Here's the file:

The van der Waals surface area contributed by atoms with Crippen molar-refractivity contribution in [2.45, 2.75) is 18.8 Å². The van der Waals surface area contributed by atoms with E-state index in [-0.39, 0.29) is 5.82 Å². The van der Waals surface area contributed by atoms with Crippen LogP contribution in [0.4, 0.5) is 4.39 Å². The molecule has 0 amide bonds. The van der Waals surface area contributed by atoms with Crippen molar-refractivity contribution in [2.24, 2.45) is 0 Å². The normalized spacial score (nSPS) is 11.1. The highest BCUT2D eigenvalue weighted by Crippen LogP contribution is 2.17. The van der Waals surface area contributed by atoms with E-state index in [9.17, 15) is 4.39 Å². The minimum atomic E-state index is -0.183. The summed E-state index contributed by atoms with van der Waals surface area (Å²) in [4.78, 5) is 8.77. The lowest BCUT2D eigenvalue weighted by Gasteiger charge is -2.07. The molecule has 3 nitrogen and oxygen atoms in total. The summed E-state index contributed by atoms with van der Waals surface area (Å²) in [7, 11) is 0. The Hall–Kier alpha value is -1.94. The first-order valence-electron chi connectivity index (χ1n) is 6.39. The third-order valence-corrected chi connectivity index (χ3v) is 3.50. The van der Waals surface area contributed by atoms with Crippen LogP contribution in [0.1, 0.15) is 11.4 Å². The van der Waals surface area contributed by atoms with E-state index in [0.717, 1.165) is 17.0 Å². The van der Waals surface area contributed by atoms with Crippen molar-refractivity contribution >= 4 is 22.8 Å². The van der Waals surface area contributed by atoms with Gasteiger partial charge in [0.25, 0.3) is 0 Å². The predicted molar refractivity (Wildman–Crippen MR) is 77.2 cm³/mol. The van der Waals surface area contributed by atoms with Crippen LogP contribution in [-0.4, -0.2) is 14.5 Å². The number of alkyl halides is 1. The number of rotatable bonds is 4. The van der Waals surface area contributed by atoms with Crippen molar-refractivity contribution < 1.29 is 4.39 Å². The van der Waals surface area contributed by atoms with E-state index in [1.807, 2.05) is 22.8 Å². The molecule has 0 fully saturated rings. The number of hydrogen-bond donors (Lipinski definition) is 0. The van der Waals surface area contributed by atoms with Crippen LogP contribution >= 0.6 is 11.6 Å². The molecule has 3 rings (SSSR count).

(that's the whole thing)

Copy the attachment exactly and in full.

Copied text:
The van der Waals surface area contributed by atoms with Crippen molar-refractivity contribution in [2.45, 2.75) is 18.8 Å². The van der Waals surface area contributed by atoms with E-state index in [-0.39, 0.29) is 5.82 Å². The van der Waals surface area contributed by atoms with Crippen LogP contribution in [0.4, 0.5) is 4.39 Å². The molecule has 0 amide bonds. The van der Waals surface area contributed by atoms with Crippen molar-refractivity contribution in [2.24, 2.45) is 0 Å². The normalized spacial score (nSPS) is 11.1. The highest BCUT2D eigenvalue weighted by Crippen LogP contribution is 2.17. The van der Waals surface area contributed by atoms with E-state index in [9.17, 15) is 4.39 Å². The minimum atomic E-state index is -0.183. The summed E-state index contributed by atoms with van der Waals surface area (Å²) in [4.78, 5) is 8.77. The lowest BCUT2D eigenvalue weighted by Gasteiger charge is -2.07. The molecule has 3 nitrogen and oxygen atoms in total. The summed E-state index contributed by atoms with van der Waals surface area (Å²) in [7, 11) is 0. The Hall–Kier alpha value is -1.94. The first-order valence-electron chi connectivity index (χ1n) is 6.39. The third-order valence-corrected chi connectivity index (χ3v) is 3.50. The van der Waals surface area contributed by atoms with Crippen LogP contribution in [0.1, 0.15) is 11.4 Å². The van der Waals surface area contributed by atoms with E-state index in [0.717, 1.165) is 17.0 Å². The van der Waals surface area contributed by atoms with Crippen molar-refractivity contribution >= 4 is 22.8 Å². The van der Waals surface area contributed by atoms with Gasteiger partial charge in [0.25, 0.3) is 0 Å². The predicted molar refractivity (Wildman–Crippen MR) is 77.2 cm³/mol. The van der Waals surface area contributed by atoms with Crippen LogP contribution in [-0.4, -0.2) is 14.5 Å². The number of alkyl halides is 1. The number of rotatable bonds is 4. The van der Waals surface area contributed by atoms with Crippen molar-refractivity contribution < 1.29 is 4.39 Å². The van der Waals surface area contributed by atoms with E-state index in [1.807, 2.05) is 22.8 Å². The molecule has 0 fully saturated rings. The number of hydrogen-bond donors (Lipinski definition) is 0. The van der Waals surface area contributed by atoms with Crippen LogP contribution >= 0.6 is 11.6 Å². The molecule has 3 rings (SSSR count).